If you have a meat grinder, that’s a much faster way to process the acorns. You’ll get some fine flour and some “chips” or “grits” size pieces. Those can be sifted out and finely ground by hand or cooked in a soup. You can also use a grain mill or some other technology if you have it available.
After you start processing your nuts, you’ll sooner or later find one of these acorn weevils. Go ahead and eat it! The little protein morsel tastes like nuts. It’s slightly sweet, and only a tiny bit chewy along the edges. If no one else in your group is willing to eat them, then good, that’s more protein for you. I ate one, and I lived to tell the tale.
After you collect the flour, it’s time to leach the tannins out of the nuts. The tannins are what make them bitter and you want to remove the tannins before you eat the nuts. There are many ways this can be done. One thing I was surprised to learn is that if you try to leach whole nuts (in the shell) it can take months. One person in the class had a brilliant idea of putting a bag of whole acorns into their toilet tank, so they were constantly being “flushed” through with fresh water. You can soak them in a large bucket. This takes months. Longer than you think. But the acorns are fine in the water for a long time. It’s better to store the whole nuts and process them into flour when you’re ready to use them rather than trying to store the flour. The flour won’t stay fresh for very long without freezing or refrigeration.
The smaller the acorn pieces, the faster they leach. We leached them in two methods…the first was to put the finely ground flour into a jar filled with hot water (photo 1 below). This could take about a week. You can taste it, and when the nut meal tastes good to you, you can use them. Replace the water when it turns brown. If you have the option, place the jar in a refrigerator because if it is hot out it can begin to ferment.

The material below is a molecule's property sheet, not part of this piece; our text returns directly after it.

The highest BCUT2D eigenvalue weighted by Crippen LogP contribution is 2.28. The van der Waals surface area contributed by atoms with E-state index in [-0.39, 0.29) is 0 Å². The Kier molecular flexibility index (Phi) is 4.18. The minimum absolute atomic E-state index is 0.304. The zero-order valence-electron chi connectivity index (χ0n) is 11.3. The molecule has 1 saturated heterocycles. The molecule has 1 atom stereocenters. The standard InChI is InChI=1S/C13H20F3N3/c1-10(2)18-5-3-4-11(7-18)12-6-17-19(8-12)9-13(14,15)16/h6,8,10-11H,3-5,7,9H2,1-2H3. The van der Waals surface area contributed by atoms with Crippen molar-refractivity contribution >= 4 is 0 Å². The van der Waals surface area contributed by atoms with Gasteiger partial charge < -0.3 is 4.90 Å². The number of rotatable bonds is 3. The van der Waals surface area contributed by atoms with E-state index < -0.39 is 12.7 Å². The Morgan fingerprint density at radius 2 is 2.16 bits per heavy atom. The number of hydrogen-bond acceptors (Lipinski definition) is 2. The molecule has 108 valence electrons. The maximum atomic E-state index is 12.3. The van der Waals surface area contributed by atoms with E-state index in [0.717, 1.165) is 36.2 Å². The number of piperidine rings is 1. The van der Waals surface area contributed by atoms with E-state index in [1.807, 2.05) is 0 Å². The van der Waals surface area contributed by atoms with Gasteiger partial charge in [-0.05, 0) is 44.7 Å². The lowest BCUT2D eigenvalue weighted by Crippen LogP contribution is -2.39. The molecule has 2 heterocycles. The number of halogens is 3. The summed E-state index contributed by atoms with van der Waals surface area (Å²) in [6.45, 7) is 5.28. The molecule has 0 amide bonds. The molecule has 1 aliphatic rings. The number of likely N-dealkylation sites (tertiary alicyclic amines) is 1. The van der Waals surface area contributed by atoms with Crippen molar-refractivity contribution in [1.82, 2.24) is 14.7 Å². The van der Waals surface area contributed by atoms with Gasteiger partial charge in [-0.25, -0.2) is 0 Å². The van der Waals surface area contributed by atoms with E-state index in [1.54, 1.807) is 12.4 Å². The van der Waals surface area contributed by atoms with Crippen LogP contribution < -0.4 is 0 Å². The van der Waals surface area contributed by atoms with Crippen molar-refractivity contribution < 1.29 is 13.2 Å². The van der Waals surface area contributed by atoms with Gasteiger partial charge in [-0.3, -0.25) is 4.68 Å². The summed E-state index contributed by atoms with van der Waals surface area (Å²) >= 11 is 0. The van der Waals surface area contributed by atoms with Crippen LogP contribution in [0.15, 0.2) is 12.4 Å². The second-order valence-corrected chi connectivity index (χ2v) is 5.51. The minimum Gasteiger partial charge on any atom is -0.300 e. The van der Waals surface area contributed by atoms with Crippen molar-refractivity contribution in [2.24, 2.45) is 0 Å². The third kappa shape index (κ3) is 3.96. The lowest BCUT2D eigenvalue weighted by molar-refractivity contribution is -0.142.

The second way was to put the flour into a bowl, pour water over it to cover and stir, then pour the whole thing through a mesh bag that you can get at a homebrew store (photo 2 below). Pour more water over the flour until it tastes good. You can “hot leach” the acorns by simmering them over a flame or on a woodstove. It can take over a day to leach whole nuts this way.
Our instructor had some already leached flour that we cooked with a little water into “mush.” One cup of flour will expand to about 3 cups of “mush.” The taste was good. It was nutty, but bland. The flavor really woke up when I put some salt on it. If you have any toppings like butter, onions, or salt and pepper, that would make the mush taste much better. But even with no flavorings at all, it was edible and even good, just bland.
Our instructor also had some already-prepared chili that she had made using whole acorns cooked in place of beans. The other ingredients were the same as what you would normally put into chili. The flavor of the chili was great, it was just odd because the nuts oxidized and turned the whole jar of chili a dark, inky black color. If you just focus on the taste and not the color, that too was good! The flour could be made into bread or pasta just as you would use any other flour.
One caution I have is that people can apparently be sensitive to acorns. My partner is allergic to pecans and walnuts, and when he ate the mush, he said it made his tongue feel fuzzy the same way that other nuts do that he can’t eat. So he’s not into using acorns as a survival food because of this. If anyone in your family does have a tree nut sensitivity, you might test it out and see if they can safely eat acorns before you plan for that to be a source of sustenance.
Bottom line…I will collect acorns now whenever I have a chance to. Do your research, read your books and watch your videos. But if you get a chance to learn from an expert, do it. It’s the best way to really master a survival skill.
I took my acorn workshop through Columbines School of Botanical Studies.